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Title: Exploring the fate of no longer relevant spatial information using a modified Sternberg task
Author: Burghardt, Kirsten
ISNI:       0000 0001 3509 7517
Awarding Body: University of Plymouth
Current Institution: University of Plymouth
Date of Award: 2007
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Previous research into deliberate forgetting has primarily been carried out with verbal material. In a modified Sternberg task, Oberauer (2001) found longer response times when rejecting no longer relevant probes relative to control probes. This 'intrusion cost' was seen as evidence that no longer relevant material remains activated in memory, thereby triggering a familiarity signal that must be overwritten by recollection processes to reject the probe as not to-be-remembered. / Using a modified nonverbal Sternberg task, the aims of the studies presented in this dissertation were to investigate (1) whether similar processes could be observed in nonverbal memory, and (2) whether the familiarity signal underlying the intrusion cost is solely based on long-term memory traces. Results suggested that, at least in nonverbal memory, the intrusion cost may no.t entirely be driven by long-term memory, but that perceptual processes may also be involved. Findings were discussed in light of the debate on the dissociation of verbal and nonverbal memory, as well as current working memory models and our understanding of deliberate forgetting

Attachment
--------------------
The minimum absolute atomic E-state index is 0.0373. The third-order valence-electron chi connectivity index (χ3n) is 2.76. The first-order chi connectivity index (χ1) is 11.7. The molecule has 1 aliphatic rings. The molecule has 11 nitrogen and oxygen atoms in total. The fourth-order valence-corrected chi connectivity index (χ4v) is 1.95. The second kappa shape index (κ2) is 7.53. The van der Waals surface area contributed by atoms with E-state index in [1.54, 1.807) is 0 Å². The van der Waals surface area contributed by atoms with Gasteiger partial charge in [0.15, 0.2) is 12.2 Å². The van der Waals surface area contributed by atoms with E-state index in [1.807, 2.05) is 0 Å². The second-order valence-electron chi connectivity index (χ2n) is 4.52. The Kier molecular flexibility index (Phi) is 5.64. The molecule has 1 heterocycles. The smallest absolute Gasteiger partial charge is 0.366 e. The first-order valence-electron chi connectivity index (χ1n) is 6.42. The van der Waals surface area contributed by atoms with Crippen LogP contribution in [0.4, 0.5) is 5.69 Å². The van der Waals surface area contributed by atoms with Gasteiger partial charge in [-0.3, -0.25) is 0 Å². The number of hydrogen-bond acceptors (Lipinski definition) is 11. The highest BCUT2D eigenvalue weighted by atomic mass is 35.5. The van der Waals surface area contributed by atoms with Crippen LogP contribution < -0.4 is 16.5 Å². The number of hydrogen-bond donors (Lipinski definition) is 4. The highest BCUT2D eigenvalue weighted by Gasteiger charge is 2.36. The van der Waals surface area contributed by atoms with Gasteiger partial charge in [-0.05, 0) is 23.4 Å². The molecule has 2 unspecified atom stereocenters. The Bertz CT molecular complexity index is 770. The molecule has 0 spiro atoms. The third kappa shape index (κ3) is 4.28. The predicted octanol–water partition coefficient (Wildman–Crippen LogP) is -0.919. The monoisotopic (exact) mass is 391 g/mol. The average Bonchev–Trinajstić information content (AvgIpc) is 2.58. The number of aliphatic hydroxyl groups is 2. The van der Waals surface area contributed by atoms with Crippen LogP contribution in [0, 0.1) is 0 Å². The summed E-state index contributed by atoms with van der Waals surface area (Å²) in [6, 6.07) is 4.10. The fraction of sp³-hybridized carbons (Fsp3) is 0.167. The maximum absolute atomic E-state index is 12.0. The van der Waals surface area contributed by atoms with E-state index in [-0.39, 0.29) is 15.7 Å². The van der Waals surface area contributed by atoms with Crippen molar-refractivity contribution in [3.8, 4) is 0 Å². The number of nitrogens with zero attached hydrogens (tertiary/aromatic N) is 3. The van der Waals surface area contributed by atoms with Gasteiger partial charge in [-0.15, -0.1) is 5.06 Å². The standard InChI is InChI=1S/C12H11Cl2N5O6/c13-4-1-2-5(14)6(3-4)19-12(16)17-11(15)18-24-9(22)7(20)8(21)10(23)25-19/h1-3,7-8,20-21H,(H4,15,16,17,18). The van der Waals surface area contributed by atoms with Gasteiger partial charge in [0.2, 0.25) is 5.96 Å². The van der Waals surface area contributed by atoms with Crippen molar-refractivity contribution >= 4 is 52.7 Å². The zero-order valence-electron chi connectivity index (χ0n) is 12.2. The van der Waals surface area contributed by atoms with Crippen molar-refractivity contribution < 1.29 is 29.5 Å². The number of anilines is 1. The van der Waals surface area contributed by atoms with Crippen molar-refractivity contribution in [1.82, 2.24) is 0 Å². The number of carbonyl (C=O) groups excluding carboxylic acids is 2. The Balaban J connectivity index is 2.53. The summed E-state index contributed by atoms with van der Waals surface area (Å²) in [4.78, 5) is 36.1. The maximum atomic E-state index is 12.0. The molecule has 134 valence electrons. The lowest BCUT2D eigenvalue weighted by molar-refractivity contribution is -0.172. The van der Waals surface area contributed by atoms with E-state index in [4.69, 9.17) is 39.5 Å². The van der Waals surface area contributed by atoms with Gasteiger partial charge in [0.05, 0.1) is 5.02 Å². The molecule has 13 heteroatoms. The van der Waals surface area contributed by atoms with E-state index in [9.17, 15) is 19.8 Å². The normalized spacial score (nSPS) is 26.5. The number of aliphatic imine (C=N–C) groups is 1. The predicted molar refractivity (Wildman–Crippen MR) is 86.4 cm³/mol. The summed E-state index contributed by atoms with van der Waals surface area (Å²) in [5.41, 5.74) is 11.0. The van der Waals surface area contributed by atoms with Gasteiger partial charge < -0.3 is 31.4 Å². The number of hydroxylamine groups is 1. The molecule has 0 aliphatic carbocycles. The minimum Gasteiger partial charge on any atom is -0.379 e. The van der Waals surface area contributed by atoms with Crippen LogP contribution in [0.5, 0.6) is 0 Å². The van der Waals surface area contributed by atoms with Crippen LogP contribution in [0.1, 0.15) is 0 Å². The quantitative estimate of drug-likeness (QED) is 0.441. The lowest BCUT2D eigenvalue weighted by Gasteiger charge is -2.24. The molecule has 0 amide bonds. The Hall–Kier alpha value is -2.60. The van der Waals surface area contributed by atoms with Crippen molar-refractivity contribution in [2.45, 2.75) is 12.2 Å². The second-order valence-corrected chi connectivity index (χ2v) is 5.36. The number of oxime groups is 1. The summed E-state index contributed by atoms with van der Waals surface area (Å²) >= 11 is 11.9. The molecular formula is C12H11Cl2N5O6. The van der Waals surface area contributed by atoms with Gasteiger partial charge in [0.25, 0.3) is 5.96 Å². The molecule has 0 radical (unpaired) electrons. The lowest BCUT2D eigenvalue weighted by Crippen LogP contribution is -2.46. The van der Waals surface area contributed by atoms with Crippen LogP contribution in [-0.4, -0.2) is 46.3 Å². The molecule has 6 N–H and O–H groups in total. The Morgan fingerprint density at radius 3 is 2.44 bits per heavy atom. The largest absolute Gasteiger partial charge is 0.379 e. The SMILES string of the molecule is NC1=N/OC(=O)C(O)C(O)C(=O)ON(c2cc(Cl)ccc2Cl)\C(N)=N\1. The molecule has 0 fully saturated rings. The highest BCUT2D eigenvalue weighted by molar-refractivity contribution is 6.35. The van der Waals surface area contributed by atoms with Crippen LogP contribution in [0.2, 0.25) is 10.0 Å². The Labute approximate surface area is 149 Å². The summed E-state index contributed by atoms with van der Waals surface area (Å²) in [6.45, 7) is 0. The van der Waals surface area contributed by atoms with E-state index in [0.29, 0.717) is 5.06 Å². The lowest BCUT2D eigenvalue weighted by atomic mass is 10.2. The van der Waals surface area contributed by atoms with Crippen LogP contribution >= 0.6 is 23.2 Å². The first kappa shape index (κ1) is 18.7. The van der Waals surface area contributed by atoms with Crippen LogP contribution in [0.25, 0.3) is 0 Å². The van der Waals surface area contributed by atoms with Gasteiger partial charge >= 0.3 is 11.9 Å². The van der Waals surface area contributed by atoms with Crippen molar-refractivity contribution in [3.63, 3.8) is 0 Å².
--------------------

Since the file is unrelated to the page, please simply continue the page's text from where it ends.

Supervisor: Not available Sponsor: Not available
Qualification Name: Thesis (Ph.D.) Qualification Level: Doctoral
EThOS ID:  DOI: Not available